the luxuries of today are likely to be the necessities of tomorrow YED can be affected by: predict sales:
based on cycle of booms and slumps (trade cycle)
price inelastic products will achieve high sales in recession
price elastic products will be less prosperous
plan marketing strategies:
price discrimination to make the most of elastic demand YED can be used to: Giffen good
type of inferior good
violates the law of demand:
demand increases as the price increases Graphs Page 548: demand for inferior goods falls as income level rises

why supermarket cola if you can suddenly afford to buy Coca-Cola
why ride the metro if you can afford a ferrari demand for normal goods rises as income level rises

relatively income elastic demand for normal goods rises as income level rises

income elastic
demand will be highly responsive to changes in income Substitutes (positive CED Value):
are products in competitive demand
e.g. Coca-Cola vs. Pepsi
i.e. the demand for both products is similar, but will vary according to their respective prices
If the price of Pepsi goes down, the demand for Pepsi is likely to increase while the the demand for Coca-Cola will likely decrease as a result
implications to this argument
fall in price of A leads to fall in demand of B
Complements (negative CED):
are products in joint demand
e.g. PlayStation Console vs. Fifa13 Game
A fall in the price of a PS3 Console is likely to lead to an increase in the demand for PS3 CDs
fall in price of A leads to rise in demand of B CED = 0 when there is no relationship e.g. between the price of apples and helicopters (because they are neither substitutes nor complements) USE OF CED devising appropriate pricing strategies
forecasting impact on sales based on the rivals' change in price
businesses will seek to keep their CED low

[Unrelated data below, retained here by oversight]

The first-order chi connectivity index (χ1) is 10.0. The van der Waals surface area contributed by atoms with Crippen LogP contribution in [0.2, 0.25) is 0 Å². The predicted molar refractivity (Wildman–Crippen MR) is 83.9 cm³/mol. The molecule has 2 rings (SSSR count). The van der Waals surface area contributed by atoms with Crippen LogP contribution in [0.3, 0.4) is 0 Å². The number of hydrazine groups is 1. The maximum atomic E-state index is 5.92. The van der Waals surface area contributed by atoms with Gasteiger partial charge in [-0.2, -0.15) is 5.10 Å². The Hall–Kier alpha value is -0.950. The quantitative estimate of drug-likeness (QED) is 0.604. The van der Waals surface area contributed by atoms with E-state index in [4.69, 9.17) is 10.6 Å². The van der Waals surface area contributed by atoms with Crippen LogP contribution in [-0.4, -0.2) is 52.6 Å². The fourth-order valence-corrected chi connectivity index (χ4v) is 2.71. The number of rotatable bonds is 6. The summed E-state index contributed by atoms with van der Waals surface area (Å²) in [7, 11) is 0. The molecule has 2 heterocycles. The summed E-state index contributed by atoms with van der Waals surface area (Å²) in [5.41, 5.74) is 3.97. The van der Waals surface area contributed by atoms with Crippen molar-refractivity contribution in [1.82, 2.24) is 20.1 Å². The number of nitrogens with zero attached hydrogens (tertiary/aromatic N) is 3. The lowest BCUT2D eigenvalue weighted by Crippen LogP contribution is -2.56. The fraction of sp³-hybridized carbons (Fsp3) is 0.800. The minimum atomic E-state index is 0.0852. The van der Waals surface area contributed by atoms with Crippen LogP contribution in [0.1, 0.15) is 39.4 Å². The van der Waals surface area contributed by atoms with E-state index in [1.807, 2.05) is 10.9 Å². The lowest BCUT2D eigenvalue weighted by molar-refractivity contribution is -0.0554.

probably by encouraging customer loyalty through branding
will allow it to charge higher prices AED Value of
Less than 0 Greater than 1 AED Value of
Between 0 and 1 ideal situation for businesses
suggests that customers are highly responsive to the changed spending on advertising
book calculation example
also indicates that high sales will compensate for any added advertising costs giving profits suggests that a rise in advertising expenditure would result in a fall in demand
the opposite: spending less on advertising could lead to more demand suggests that demand is not so responsive to changes in advertising expenditure Conclusion of the AED theory:

difficult to determine the exact cause of a change in demand
e.g. family branding
Marketers though generally believe that there is a positive correlation between advertising expenditure and the level of demand THANKS FOR LISTENING! minimum Price Elasticity: Changes in price have no effect no consumption levels
high Costs, High Prices
innovators will seek to buy the new limited number products, regardless of their prices R&D Growth demand will increase leading to higher production levels leading to economies of scale leading to lower prices
competitive 'me too' products will oblige business to lower prices to remain competitive
The value of PED will rise slightly: people will become slightly more responsive to price changes Launch available substitutes will raise the PED value
customers will be starting to pay attention to price differences
businesses will seek to keep the PED from rising too high, through branding/advertising, emphasis on customer loyalty, etc. Maturity high PED value
brand loyalty will play an important role
late adopters and laggards will come in who are prepared only to pay lower prices Saturation product will reach max PED
prices are continuously falling
customers will be extremely sensitive to prices Decline